Who are you?
My name is Mr. Giambrone (Mr. G), and I am currently the AP Environmental Science teacher in addition to one of the Earth Science teachers this year. This is currently my second year of teaching, and I couldn’t be more thankful to have started my teaching career here at WHSAD. I grew up in Lindenhurst, NY – a town in Suffolk County on Long Island. It was in Lindenhurst High School where I figured out that I never wanted to leave high school. So, I thought to myself that there was no better way to accomplish this then to become a teacher! From there, I went on to receive my Bachelor’s and Master’s degrees at Hofstra University. In this picture, I (on the left) am standing here with former student, Dajour Williams (’20), on Halloween of last year!
What’s the Curriculum like? (Pre-Quarantine and Post-Quarantine)
Pre-quarantine, the curriculum was both fun and engaging for myself and the students. In Environmental Science, there are quite a few controversial topics regarding the scientific world around us. At the end of each chapter/topic, students would be asked to take a stance on a certain controversial topic and to support this stance or claim with evidence from resources that were used throughout the chapter. Some topics included nuclear power, carbon taxes, and many more. After gathering this supporting evidence, students who have similar claims will team up and participate in an organized debate against students with the opposing viewpoint. It is in these class debates where students had the opportunity to verbally defend their claim. A panel of judges composed of students with a neutral stance on the topic would determine the winner of the debate strictly based on how well the winning side defended their argument with text-based evidence.
What are students doing online and how does it differ from when we were in person?
It was difficult to maintain this structure throughout the quarantine and post-quarantine. A few debates were coordinated through an online platform called Kialo. This platform worked well to organize students’ claims and opposing students’ counter-claims. Other platforms that were used were Google docs, Google slides, Google JamBoard, Pear Deck, Kahoot!, and many more. These helped keep students engaged while allowing students to interact as much as they could through the online platform.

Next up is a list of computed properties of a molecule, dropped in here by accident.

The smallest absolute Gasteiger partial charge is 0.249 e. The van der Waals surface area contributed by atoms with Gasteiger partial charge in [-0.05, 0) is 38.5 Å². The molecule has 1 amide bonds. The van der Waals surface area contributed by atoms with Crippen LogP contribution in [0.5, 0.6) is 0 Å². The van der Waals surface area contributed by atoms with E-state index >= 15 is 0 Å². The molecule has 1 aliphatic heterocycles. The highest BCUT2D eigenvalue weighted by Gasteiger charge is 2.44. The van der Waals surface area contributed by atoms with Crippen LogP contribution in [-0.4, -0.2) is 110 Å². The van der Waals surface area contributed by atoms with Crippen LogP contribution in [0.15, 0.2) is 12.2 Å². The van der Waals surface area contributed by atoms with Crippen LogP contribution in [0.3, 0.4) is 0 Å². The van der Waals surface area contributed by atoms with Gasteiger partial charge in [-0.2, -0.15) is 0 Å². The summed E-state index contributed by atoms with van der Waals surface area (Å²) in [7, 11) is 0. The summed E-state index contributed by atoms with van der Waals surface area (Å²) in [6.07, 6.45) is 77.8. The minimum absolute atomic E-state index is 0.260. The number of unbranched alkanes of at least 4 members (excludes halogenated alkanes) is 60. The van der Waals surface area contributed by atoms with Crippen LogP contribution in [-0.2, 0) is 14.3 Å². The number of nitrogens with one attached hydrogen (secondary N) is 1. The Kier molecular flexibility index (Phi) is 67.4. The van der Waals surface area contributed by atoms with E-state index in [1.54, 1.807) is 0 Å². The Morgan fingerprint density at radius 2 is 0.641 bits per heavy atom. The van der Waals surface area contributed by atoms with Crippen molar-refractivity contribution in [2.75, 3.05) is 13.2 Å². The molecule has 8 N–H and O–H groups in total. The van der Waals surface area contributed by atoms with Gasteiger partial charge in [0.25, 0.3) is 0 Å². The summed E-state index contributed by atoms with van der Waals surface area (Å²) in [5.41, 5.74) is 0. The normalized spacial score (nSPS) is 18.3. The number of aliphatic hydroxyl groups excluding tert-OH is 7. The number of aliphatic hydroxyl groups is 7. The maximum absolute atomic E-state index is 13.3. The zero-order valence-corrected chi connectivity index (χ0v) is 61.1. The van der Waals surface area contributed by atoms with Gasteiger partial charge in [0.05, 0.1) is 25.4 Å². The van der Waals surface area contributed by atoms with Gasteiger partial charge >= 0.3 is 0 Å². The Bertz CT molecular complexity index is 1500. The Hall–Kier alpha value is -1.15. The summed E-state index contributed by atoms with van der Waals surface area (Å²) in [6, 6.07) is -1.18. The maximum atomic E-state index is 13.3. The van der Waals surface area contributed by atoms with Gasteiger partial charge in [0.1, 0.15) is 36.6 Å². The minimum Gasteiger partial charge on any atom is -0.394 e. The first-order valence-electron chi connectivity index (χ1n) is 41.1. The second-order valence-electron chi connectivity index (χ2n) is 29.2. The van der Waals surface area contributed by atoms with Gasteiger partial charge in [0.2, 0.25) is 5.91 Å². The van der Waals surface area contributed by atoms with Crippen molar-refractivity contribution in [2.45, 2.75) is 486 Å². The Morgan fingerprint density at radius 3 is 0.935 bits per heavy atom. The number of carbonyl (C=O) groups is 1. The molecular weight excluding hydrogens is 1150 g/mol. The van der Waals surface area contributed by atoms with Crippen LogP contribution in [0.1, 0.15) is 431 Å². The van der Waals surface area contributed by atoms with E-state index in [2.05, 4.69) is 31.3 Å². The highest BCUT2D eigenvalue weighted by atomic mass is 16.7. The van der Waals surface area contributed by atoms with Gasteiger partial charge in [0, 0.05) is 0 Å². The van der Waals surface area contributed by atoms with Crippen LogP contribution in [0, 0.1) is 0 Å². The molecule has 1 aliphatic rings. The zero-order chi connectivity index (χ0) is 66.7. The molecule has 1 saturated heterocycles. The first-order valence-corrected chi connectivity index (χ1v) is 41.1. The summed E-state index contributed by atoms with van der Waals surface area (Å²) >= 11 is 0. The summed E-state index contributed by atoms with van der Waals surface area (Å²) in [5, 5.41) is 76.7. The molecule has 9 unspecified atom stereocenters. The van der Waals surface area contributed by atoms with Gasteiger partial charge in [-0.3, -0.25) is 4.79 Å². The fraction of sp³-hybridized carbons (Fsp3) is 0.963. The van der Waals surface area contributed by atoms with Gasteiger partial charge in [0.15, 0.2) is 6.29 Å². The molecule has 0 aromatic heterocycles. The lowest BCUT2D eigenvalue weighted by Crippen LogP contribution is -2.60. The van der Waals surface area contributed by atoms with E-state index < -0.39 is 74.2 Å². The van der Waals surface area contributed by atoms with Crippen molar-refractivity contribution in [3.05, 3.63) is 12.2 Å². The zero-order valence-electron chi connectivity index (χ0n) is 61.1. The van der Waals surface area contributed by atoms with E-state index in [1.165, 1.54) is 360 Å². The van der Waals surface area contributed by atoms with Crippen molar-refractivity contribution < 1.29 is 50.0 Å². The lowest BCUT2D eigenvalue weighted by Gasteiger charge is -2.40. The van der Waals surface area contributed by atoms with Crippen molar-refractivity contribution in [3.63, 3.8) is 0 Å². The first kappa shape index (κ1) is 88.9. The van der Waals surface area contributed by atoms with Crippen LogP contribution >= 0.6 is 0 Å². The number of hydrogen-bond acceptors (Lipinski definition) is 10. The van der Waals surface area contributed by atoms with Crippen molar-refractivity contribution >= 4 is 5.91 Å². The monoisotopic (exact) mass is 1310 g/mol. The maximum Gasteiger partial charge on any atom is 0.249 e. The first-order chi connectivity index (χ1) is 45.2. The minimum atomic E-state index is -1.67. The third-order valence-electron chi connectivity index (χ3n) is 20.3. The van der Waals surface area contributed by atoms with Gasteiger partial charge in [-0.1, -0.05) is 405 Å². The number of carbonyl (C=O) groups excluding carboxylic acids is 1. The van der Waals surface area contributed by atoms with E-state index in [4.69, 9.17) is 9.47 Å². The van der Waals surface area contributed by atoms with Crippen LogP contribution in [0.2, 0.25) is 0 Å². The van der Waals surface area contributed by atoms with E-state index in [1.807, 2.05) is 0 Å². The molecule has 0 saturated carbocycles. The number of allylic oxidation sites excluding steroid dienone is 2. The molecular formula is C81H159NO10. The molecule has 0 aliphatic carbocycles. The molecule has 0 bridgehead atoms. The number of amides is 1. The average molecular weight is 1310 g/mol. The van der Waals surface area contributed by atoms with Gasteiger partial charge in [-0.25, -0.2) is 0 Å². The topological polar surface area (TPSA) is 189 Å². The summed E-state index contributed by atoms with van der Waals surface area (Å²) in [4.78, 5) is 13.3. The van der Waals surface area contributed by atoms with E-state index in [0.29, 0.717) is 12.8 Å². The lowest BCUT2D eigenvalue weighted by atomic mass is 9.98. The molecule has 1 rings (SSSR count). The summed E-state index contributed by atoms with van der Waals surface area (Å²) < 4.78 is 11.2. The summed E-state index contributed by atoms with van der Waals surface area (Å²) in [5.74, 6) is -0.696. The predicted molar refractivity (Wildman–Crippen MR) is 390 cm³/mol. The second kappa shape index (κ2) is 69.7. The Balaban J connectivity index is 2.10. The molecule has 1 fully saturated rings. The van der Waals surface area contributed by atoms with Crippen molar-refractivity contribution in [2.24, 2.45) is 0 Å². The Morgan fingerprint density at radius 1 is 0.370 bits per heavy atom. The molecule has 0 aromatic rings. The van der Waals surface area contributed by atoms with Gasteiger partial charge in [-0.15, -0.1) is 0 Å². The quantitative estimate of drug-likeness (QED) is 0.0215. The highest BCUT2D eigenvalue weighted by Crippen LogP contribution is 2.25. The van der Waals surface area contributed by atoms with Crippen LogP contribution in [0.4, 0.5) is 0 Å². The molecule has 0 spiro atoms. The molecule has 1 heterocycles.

What is the level of difficulty in the class?
An Advanced Placement course is considered to be a college level course. If one passes the AP Exam, they can receive college credit. The course can be considered difficult because it covers a lot of content that is composed of very specific details. However, I do believe that your level of interest in the course lessens the difficulty of it. I do my best to try to make the course as interesting as possible by including relatable content. For each topic, I try to embed current events as well as things relating to architecture and design because many of the students here at WHSAD plan to pursue a career in this field. For example, I focus our sustainability and renewable energy unit around current architectural structures that keep these important factors in mind.
What tests do students have to take at the end of the school year?
At the end of the year, (around mid-to-late May) students have the option to sit for a 3-hour AP Exam. The exam includes a multiple-choice and a free-response section. If a student receives a passing grade (a score of a 3, 4, or 5 out of 5), then it is likely that the college in which the student plans to attend will accept the score and award the student with anywhere from 3 to 8 college credits (or one to two classes).
The attached pictures are Public Service Announcements (PSA’s) that were created by AP Environmental Science students in response to the Australian Bushfires that were occurring last year.
Below are pictures of a virtual debate where the students had to decide whether they were for or against the implementation of a carbon tax to slow global climate change.